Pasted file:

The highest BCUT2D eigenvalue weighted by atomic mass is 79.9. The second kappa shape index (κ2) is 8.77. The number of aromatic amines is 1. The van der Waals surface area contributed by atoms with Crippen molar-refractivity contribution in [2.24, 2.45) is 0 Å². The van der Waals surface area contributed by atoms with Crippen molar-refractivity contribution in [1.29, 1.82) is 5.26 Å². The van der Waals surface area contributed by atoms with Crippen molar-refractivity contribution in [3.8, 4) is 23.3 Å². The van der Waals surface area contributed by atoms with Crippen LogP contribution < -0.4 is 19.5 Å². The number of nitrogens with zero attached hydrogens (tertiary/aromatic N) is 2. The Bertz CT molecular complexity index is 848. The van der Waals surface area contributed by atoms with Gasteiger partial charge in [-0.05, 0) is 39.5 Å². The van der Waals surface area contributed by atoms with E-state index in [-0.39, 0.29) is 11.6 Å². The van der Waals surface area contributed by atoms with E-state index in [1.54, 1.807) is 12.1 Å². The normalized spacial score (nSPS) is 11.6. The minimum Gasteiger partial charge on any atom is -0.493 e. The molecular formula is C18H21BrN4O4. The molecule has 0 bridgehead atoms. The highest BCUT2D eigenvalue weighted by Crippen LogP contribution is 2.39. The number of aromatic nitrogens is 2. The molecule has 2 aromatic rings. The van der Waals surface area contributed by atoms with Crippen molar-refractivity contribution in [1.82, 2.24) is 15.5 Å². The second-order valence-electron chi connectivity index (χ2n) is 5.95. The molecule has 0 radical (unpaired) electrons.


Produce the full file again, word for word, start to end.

The highest BCUT2D eigenvalue weighted by atomic mass is 79.9. The second kappa shape index (κ2) is 8.77. The number of aromatic amines is 1. The van der Waals surface area contributed by atoms with Crippen molar-refractivity contribution in [2.24, 2.45) is 0 Å². The van der Waals surface area contributed by atoms with Crippen molar-refractivity contribution in [1.29, 1.82) is 5.26 Å². The van der Waals surface area contributed by atoms with Crippen molar-refractivity contribution in [3.8, 4) is 23.3 Å². The van der Waals surface area contributed by atoms with Crippen LogP contribution < -0.4 is 19.5 Å². The number of nitrogens with zero attached hydrogens (tertiary/aromatic N) is 2. The Bertz CT molecular complexity index is 848. The van der Waals surface area contributed by atoms with Gasteiger partial charge in [-0.05, 0) is 39.5 Å². The van der Waals surface area contributed by atoms with E-state index in [-0.39, 0.29) is 11.6 Å². The van der Waals surface area contributed by atoms with E-state index in [1.54, 1.807) is 12.1 Å². The normalized spacial score (nSPS) is 11.6. The minimum Gasteiger partial charge on any atom is -0.493 e. The molecular formula is C18H21BrN4O4. The molecule has 0 bridgehead atoms. The highest BCUT2D eigenvalue weighted by Crippen LogP contribution is 2.39. The number of aromatic nitrogens is 2. The molecule has 2 aromatic rings. The van der Waals surface area contributed by atoms with Crippen molar-refractivity contribution in [1.82, 2.24) is 15.5 Å². The second-order valence-electron chi connectivity index (χ2n) is 5.95. The molecule has 0 radical (unpaired) electrons.